Space junk, long feared, is now an imminent threat
Thanks to cost-saving advances in rocket and satellite technologies, more countries and companies are preparing to launch more stuff into orbit than ever before. As they do, the risk of collisions will only rise.
Vaccine mandates work, but not if they’re too strict
The lukewarm pace of coronavirus vaccination in the United States has led many policymakers and private employers to impose vaccine mandates, sometimes going so far as to refuse any religious or philosophical exemptions. Others, such as some universities and school districts, have opted for a softer approach — urging vaccinations, but not requiring them, in hopes that enough people will independently decide to do the right thing.
US military got some things right in Afghanistan
Obviously, for 20 years we prevented another devastating attack on the U.S. from the ungoverned wilderness of Afghanistan. And after a 10-year manhunt, we killed Osama bin Laden. But there were also other, more subtle successes.
China’s video-game crackdown gives America an edge
For decades, critics have called gaming a detriment to society without any hard proof. The negativity is an antiquated view that doesn’t match reality. In fact, there is increasing evidence that video games can be beneficial in several areas.
Can Biden’s big ambitions in foreign policy survive Kabul?
As a first step, the president might want to rein in his rhetoric and give “America is back” a rest. When America is back, we’ll know it.
Don’t make it harder for overseas military to vote
Overseas military currently use fax machines and email, which are less secure and lack privacy. The proposed language could either limit them to mail-in ballots that often don’t reach the clerk’s office in time to be counted, or possibly restrict the utilization of current email or faxed-in balloting.
Delta variant won’t send us back to baking in sweatpants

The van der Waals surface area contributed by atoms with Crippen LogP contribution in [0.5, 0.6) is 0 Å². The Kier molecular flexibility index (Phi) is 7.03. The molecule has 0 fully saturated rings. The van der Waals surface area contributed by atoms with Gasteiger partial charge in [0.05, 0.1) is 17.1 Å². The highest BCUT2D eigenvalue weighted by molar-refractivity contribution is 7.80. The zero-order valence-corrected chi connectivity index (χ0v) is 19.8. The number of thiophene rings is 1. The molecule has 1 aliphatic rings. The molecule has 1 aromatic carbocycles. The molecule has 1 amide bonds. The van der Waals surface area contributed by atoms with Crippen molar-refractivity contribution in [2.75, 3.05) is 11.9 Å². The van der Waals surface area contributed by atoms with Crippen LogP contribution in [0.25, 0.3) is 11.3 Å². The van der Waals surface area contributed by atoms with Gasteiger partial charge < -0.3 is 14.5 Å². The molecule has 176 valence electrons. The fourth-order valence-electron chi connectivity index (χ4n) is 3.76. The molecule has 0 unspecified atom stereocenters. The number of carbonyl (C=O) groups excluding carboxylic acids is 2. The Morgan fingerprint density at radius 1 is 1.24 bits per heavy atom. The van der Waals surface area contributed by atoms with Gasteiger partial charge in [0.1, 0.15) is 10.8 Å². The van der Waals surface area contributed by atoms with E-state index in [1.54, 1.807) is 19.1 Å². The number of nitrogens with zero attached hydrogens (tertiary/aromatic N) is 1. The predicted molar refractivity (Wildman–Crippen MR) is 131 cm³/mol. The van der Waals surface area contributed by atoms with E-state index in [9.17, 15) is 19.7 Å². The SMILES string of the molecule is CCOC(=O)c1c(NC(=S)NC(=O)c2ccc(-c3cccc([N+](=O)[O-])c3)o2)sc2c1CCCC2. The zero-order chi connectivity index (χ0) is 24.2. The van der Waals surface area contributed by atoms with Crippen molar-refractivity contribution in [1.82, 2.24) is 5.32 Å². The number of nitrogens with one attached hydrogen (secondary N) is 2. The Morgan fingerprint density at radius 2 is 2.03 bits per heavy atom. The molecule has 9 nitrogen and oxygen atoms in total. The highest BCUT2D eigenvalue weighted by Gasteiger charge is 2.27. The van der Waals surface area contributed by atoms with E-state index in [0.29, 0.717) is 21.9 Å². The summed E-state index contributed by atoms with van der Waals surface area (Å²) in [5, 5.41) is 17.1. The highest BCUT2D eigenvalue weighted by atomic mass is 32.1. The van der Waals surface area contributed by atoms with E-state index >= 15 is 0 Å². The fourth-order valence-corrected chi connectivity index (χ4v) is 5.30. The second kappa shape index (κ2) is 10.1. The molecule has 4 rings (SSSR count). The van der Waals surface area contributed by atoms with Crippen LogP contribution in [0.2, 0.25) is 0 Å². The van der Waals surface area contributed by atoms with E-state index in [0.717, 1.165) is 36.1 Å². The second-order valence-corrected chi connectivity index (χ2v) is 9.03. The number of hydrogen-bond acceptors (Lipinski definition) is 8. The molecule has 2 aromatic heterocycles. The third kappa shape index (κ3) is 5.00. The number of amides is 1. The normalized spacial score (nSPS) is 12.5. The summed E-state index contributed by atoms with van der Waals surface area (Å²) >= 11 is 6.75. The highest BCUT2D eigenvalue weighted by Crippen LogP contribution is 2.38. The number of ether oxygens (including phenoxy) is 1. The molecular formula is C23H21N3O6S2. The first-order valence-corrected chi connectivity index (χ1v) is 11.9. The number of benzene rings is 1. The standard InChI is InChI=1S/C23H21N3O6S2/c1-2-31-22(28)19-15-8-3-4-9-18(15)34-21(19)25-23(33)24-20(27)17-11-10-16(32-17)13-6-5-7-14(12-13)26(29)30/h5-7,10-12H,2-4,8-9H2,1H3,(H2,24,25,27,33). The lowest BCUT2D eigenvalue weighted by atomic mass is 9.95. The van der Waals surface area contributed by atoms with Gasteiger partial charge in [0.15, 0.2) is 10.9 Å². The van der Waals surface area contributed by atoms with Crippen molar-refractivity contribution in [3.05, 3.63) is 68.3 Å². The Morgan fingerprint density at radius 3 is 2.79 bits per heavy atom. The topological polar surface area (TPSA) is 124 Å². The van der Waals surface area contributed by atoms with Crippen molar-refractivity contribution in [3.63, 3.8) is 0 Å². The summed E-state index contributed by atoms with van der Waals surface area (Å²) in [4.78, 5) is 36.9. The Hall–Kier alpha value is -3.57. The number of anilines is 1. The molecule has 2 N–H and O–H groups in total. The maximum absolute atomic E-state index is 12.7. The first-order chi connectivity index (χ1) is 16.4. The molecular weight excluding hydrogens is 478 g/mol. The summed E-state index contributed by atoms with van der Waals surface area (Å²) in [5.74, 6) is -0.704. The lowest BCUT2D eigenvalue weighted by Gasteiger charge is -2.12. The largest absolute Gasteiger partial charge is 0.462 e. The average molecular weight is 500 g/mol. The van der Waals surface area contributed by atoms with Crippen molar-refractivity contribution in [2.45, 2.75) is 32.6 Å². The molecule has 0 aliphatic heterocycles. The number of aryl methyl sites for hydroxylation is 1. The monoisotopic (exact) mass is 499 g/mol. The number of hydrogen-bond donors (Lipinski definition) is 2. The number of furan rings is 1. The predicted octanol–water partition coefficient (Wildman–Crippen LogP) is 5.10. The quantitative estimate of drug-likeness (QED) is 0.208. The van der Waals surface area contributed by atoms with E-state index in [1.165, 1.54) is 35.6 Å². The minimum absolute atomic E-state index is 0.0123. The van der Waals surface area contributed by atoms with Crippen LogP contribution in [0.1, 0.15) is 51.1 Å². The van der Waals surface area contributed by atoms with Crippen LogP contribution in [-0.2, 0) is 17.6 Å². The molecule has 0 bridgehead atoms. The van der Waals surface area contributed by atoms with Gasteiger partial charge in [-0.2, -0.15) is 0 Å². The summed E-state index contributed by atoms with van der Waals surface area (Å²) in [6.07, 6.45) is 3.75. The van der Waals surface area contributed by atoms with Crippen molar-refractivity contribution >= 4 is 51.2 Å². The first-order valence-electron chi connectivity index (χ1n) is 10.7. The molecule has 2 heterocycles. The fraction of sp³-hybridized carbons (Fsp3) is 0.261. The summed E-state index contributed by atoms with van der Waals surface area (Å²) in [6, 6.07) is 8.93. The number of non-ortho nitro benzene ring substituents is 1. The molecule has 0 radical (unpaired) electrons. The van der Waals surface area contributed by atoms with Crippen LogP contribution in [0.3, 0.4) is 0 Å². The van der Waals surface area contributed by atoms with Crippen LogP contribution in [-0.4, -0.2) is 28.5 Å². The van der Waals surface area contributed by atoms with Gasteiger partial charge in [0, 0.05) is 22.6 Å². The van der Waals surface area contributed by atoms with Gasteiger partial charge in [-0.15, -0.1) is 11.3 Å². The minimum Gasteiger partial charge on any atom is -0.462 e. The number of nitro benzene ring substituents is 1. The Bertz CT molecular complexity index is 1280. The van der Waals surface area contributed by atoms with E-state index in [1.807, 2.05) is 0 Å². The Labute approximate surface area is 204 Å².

Despite a recent slump in consumer confidence, there are indications that Americans are still preparing to spend during the “golden quarter” for consumer goods — i.e., holiday season. Walmart and Home Depot noted that Halloween merchandise — an indicator of forthcoming holiday demand — was already selling well.
No, the press hasn’t turned hawkish on Afghanistan
The theory of press bias that Biden and some of his cheerleaders have adopted is wrong. It isn’t consistently hawkish. It wasn’t in 2005-07, when seemingly every day brought grim news from Iraq. Looking further back, coverage of the Vietnam War, especially after the first few years of U.S. involvement, was hardly favorable toward military action either.
Disaster in Afghanistan — What next?
The terrible disaster now unfolding in Afghanistan is a destructive reversal for the United States, and a serious policy and leadership failure on the part of President Joe Biden and his senior associates. However, the collapse of the established government institutions in Afghanistan is not a strategic defeat for the U.S. — not yet.
Nuclear non-proliferation’s new challenge
In the 1990s, Belarus, Kazakhstan and Ukraine gave up the Soviet nuclear weapons, shipping them to Russia. Kazakhstan’s example offers a ray of light in this gloom.